Three Ways to Take Advantage of Summer School
Summer school is a weird time. A lot of folks are there because they more of less have to be–they failed the class before, they need it for their major, or it’s a general education requirement–and don’t want to be there. The pace is insane. It’s school, but… not.
It doesn’t have to be like that, though. I’m in summer school now, and though it is a strange environment, it’s not a bad one. Here are three ways I’ve taken advantage of summer school–it’s not too late for you to do the same.
Get closer to your professors: I’m in the process of moving from a campus where classes max out at about 33 students to a campus where intro lectures can easily be 150 students large. The class that I’m in, an intro chemistry section, would normally be on the large end for my school. However, because it’s a summer session, there’s only about 40 students. Because of the smaller class size, I actually have an opportunity to form a relationship with my professor by going to office hours and speaking up in class. Since summer session can be pretty brutal as far as pace goes, make sure to make an impression so that the professor doesn’t just think of you as a name come exam time.
Make class friends: If you’re feel like it’s hard to meet new people in class during the school year because you’re always running off to your next class, summer school’s for you. Most folks are only taking one or two classes, so they’re not as immediately busy once class ends. If you’re having trouble and want to talk to a student who knows what’s up, or you just want to make a new friend, summer school’s great–people actually have time. This is particularly helpful if you’re taking a summer course in your major area, where you’re likely to see the same people again–summer school ups your chances of seeing a friendly face come the regular school year.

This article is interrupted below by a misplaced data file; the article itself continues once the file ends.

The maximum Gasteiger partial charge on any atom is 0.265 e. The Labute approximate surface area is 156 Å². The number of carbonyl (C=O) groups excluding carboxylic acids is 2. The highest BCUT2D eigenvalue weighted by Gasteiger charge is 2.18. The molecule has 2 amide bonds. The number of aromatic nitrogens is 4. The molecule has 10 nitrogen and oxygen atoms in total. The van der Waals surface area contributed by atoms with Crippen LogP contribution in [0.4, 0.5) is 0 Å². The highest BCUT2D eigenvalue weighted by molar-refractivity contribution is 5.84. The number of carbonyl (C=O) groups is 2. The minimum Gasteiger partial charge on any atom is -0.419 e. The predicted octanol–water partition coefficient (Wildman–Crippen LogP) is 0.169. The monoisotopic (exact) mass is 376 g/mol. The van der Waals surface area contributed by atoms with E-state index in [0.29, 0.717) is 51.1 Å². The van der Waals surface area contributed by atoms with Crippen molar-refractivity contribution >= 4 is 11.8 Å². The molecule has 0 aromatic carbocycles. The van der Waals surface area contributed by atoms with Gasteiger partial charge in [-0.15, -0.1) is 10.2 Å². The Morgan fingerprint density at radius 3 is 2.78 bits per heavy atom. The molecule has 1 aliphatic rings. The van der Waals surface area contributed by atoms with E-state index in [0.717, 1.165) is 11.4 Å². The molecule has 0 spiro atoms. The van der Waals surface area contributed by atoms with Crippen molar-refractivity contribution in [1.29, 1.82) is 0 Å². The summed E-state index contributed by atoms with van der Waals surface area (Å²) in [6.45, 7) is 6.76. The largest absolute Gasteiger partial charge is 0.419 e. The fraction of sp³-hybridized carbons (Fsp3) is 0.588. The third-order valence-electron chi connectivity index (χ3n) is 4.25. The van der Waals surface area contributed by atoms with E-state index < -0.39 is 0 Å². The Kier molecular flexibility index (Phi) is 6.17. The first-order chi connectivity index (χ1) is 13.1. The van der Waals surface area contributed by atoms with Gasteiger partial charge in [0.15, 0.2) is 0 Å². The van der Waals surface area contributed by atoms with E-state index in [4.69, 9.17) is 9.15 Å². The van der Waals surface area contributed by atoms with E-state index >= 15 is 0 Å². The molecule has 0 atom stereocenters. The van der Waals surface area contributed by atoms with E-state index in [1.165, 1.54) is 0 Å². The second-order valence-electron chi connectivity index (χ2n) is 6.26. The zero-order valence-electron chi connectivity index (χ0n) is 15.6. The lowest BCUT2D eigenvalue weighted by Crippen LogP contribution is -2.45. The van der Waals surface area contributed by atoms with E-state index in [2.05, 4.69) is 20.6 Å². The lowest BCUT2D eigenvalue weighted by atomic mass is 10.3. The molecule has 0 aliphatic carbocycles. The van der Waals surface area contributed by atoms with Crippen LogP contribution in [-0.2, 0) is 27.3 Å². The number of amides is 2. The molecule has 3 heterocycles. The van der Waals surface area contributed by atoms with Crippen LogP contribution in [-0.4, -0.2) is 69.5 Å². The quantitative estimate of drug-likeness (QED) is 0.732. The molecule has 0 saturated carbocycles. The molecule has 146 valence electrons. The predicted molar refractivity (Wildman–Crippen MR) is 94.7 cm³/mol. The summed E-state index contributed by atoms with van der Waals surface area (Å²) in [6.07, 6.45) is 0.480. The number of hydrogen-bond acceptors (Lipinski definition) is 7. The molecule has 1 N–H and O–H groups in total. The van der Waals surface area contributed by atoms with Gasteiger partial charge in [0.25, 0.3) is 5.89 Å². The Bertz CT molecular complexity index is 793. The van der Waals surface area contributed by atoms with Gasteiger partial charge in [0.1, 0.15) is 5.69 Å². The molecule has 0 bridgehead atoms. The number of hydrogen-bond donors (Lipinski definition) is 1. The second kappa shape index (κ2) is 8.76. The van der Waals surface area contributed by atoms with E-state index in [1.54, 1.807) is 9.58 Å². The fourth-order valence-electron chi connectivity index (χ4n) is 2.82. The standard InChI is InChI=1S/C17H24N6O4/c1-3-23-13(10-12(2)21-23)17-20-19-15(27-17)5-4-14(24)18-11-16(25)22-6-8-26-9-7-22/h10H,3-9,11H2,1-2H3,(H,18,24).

Learn a subject without lapsing: If your school requires you to take multiple semesters of a language, or you’re in a series course (chem I and II, for example), it can be helpful to take at least one of the courses in the summer. For languages in particular, you can speed up your learning process by taking the first course during your second summer session and enrolling in the second course come fall semester. Unlike a fall/spring course pairing, you don’t have a month between courses to forget things. This means that you’ll retain knowledge without having to relearn it, which can be a lifesaver during the school year. You already have enough to worry about without having to relearn old material, so take advantage of the summer session to make that happen.
Summer school has its downsides, but on the whole it can be a pretty rewarding experience (and it certainly beats sitting on the couch, if that’s your other option). Do you have any summer school tips that you’ve found helpful? Let us know in the comments!